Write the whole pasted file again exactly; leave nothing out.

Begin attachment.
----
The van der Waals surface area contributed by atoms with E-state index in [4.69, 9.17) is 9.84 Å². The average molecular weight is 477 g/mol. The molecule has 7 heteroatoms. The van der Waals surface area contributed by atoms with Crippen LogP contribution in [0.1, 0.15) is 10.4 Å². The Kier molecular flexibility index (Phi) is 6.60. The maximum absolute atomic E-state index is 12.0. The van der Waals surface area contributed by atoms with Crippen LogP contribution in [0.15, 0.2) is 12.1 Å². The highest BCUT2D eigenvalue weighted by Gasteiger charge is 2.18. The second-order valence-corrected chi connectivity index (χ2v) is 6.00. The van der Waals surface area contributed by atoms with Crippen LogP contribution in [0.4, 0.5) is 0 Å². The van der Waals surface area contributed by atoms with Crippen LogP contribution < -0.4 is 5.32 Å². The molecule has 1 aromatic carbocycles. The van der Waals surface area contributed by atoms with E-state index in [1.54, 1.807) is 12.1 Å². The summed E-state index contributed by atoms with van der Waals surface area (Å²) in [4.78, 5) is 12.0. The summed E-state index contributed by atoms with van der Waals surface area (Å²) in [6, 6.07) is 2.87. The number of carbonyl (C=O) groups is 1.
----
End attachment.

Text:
The van der Waals surface area contributed by atoms with E-state index in [4.69, 9.17) is 9.84 Å². The average molecular weight is 477 g/mol. The molecule has 7 heteroatoms. The van der Waals surface area contributed by atoms with Crippen LogP contribution in [0.1, 0.15) is 10.4 Å². The Kier molecular flexibility index (Phi) is 6.60. The maximum absolute atomic E-state index is 12.0. The van der Waals surface area contributed by atoms with Crippen LogP contribution in [0.15, 0.2) is 12.1 Å². The highest BCUT2D eigenvalue weighted by Gasteiger charge is 2.18. The second-order valence-corrected chi connectivity index (χ2v) is 6.00. The van der Waals surface area contributed by atoms with Crippen LogP contribution in [0.4, 0.5) is 0 Å². The van der Waals surface area contributed by atoms with Crippen LogP contribution < -0.4 is 5.32 Å². The molecule has 1 aromatic carbocycles. The van der Waals surface area contributed by atoms with E-state index in [1.54, 1.807) is 12.1 Å². The summed E-state index contributed by atoms with van der Waals surface area (Å²) in [4.78, 5) is 12.0. The summed E-state index contributed by atoms with van der Waals surface area (Å²) in [6, 6.07) is 2.87. The number of carbonyl (C=O) groups is 1.